The sale of a pies and pasties factory employing around 1,000 people in Shropshire is moving closer, it has been revealed.

Leeds-based Northern Foods is aiming to dispose of its flour milling, cakes, speciality bread and chilled pastry divisions - and the business yesterday said it had received good interest in all four areas.

The chilled pastry division includes the Palethorpes pies, pasties, sausage rolls and Asda brand quiches factory at Market Drayton.

Northern Foods agreed to sell its distribution business in July to a management-led, private-equity-backed buyout group for £51.2 million. In addition the company is also aiming to complete the further, divisional, sales.

Finance director Jez Maiden yesterday said the firm had a number of potential bidders lined up. He said: "The other four disposals, flour milling, speciality bread, chilled pastry and cakes businesses, are now under way.

"We have the information with potential bidders and we are expecting to have successful sales on each of those projects. We've got good interest across all four."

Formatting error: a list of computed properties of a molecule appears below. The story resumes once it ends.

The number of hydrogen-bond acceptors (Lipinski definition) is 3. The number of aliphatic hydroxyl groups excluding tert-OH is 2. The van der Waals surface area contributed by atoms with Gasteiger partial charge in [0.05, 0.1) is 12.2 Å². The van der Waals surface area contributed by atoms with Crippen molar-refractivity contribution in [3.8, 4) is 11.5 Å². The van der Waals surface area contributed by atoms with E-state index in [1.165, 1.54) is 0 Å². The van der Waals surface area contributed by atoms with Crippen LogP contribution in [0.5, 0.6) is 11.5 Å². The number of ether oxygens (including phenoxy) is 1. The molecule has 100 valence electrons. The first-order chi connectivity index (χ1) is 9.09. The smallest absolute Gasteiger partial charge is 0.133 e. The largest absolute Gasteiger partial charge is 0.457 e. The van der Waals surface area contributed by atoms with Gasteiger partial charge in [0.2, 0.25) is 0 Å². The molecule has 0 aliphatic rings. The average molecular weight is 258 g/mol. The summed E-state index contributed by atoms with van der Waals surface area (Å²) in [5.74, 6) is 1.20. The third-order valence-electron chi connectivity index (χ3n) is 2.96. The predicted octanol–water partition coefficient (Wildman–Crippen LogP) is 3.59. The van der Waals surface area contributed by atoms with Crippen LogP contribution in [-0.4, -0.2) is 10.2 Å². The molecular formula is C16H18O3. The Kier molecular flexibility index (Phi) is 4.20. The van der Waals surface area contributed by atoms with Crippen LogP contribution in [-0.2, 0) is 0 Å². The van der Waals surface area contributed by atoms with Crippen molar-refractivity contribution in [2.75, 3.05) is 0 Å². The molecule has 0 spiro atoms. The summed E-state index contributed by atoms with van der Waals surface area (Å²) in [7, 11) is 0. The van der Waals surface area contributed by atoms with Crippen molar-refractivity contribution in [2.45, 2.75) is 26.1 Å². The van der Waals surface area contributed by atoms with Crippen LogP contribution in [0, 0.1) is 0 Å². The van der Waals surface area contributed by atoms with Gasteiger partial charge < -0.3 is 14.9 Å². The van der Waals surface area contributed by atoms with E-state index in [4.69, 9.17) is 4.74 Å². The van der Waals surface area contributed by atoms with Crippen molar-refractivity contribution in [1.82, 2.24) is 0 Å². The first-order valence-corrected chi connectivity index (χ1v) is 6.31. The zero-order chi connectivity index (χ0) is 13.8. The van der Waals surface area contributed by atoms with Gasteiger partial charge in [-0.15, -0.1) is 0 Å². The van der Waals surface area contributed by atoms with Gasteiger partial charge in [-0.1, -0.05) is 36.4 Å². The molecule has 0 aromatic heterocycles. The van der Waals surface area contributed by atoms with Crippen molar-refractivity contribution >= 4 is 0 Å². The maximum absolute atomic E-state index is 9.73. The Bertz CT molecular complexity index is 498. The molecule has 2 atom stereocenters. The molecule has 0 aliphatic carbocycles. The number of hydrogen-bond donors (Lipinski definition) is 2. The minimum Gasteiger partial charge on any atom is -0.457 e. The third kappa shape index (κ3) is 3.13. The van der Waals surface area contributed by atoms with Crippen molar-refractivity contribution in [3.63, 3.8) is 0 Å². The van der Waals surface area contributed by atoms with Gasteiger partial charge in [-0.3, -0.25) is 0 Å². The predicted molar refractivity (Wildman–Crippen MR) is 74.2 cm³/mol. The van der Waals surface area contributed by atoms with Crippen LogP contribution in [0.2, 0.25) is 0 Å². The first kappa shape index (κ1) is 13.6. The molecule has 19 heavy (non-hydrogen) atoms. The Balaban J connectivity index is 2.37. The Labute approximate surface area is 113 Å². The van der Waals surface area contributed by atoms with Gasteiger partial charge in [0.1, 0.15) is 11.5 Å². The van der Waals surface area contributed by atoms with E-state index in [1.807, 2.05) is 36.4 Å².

Northern is attempting to offload unprofitable and non-core parts of the company to halt a slide in profits.

In May the company said it planned to sell around 40 per cent of its business and in August it announced plans to close a bakery in Manchester with the loss of about 690 jobs.

The company said the site, which produces a range of chilled pastry products, made losses of more than £3 million in 2005/06.

Its closure was seen as part of preparations for the sale of the chilled pastry division, including the Palethorpes plant. A spokeswoman for Northern Foods said it was too soon to predict any impact of the planned division disposal of the division on jobs at Palethorpes.

In a trading update yesterday Northern Foods said trading conditions remained tough - and said first-half profit would be in line with its expectations.

Northern, which makes Goodfella's pizzas, Fox's biscuits and Pork Farms pies, also revealed it was on track to cut its central costs by at least £12 million a year by 2007/08.

Chief executive Pat O'Driscoll said: "As expected, the trading environment has been very competitive. The first half profit will be in line with expectations."

Analysts estimate the firm's first-half pre tax profit will be around half of last year's £25.7 million.

The company said full-year results would depend heavily on performance in the season-ally busier second half.

It added that warm summer weather had boosted sales in its chilled and frozen division but hit sales in its bakery business, as did a fire at one of its plants.

Mr Maiden said the firm's overall first-half margin was likely to decline in line with market expectations.

Analysts said with a heavily weighted second half it was too early to tell if the firm would meet full year forecasts.